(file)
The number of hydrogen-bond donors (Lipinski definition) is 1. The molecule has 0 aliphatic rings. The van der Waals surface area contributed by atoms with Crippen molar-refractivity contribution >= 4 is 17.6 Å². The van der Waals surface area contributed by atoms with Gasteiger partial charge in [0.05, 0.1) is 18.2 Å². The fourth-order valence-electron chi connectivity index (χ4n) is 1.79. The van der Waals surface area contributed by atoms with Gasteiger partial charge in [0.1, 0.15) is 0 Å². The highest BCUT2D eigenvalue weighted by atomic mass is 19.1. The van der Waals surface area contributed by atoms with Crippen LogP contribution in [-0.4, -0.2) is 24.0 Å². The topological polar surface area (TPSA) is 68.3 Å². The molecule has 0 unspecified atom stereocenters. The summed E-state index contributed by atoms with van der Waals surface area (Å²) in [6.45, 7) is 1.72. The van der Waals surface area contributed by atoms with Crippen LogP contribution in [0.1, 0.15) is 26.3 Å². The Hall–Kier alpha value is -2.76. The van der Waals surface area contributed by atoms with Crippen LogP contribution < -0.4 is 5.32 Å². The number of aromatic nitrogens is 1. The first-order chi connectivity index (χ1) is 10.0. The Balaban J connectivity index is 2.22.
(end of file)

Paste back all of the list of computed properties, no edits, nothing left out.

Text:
The number of hydrogen-bond donors (Lipinski definition) is 1. The molecule has 0 aliphatic rings. The van der Waals surface area contributed by atoms with Crippen molar-refractivity contribution >= 4 is 17.6 Å². The van der Waals surface area contributed by atoms with Gasteiger partial charge in [0.05, 0.1) is 18.2 Å². The fourth-order valence-electron chi connectivity index (χ4n) is 1.79. The van der Waals surface area contributed by atoms with Gasteiger partial charge in [0.1, 0.15) is 0 Å². The highest BCUT2D eigenvalue weighted by atomic mass is 19.1. The van der Waals surface area contributed by atoms with Crippen LogP contribution in [-0.4, -0.2) is 24.0 Å². The topological polar surface area (TPSA) is 68.3 Å². The molecule has 0 unspecified atom stereocenters. The summed E-state index contributed by atoms with van der Waals surface area (Å²) in [6.45, 7) is 1.72. The van der Waals surface area contributed by atoms with Crippen LogP contribution in [0.1, 0.15) is 26.3 Å². The Hall–Kier alpha value is -2.76. The van der Waals surface area contributed by atoms with Crippen LogP contribution < -0.4 is 5.32 Å². The number of aromatic nitrogens is 1. The first-order chi connectivity index (χ1) is 10.0. The Balaban J connectivity index is 2.22.